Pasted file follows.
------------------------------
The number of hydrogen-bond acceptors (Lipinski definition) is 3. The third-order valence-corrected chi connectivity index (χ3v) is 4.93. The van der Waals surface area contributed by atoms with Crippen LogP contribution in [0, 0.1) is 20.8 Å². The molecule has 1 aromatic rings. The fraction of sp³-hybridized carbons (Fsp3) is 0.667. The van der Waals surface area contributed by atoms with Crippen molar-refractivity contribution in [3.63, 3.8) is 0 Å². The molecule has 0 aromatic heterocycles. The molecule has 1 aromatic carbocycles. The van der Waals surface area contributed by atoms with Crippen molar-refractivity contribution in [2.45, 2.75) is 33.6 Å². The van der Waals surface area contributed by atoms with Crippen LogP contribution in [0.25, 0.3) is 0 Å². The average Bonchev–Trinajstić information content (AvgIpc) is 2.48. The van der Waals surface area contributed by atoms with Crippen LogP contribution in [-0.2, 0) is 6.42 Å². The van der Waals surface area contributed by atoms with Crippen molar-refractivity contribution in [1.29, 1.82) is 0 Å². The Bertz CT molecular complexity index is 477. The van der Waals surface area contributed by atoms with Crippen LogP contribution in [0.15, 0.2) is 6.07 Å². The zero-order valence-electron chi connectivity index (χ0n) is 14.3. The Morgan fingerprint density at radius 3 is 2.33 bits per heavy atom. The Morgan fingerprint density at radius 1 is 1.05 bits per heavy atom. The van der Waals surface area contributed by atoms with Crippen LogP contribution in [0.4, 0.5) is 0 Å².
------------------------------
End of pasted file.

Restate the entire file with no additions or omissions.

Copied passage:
The number of hydrogen-bond acceptors (Lipinski definition) is 3. The third-order valence-corrected chi connectivity index (χ3v) is 4.93. The van der Waals surface area contributed by atoms with Crippen LogP contribution in [0, 0.1) is 20.8 Å². The molecule has 1 aromatic rings. The fraction of sp³-hybridized carbons (Fsp3) is 0.667. The van der Waals surface area contributed by atoms with Crippen molar-refractivity contribution in [3.63, 3.8) is 0 Å². The molecule has 0 aromatic heterocycles. The molecule has 1 aromatic carbocycles. The van der Waals surface area contributed by atoms with Crippen molar-refractivity contribution in [2.45, 2.75) is 33.6 Å². The van der Waals surface area contributed by atoms with Crippen LogP contribution in [0.25, 0.3) is 0 Å². The average Bonchev–Trinajstić information content (AvgIpc) is 2.48. The van der Waals surface area contributed by atoms with Crippen LogP contribution in [-0.2, 0) is 6.42 Å². The van der Waals surface area contributed by atoms with Crippen molar-refractivity contribution in [1.29, 1.82) is 0 Å². The Bertz CT molecular complexity index is 477. The van der Waals surface area contributed by atoms with Crippen LogP contribution in [0.15, 0.2) is 6.07 Å². The zero-order valence-electron chi connectivity index (χ0n) is 14.3. The Morgan fingerprint density at radius 3 is 2.33 bits per heavy atom. The Morgan fingerprint density at radius 1 is 1.05 bits per heavy atom. The van der Waals surface area contributed by atoms with Crippen LogP contribution in [0.4, 0.5) is 0 Å².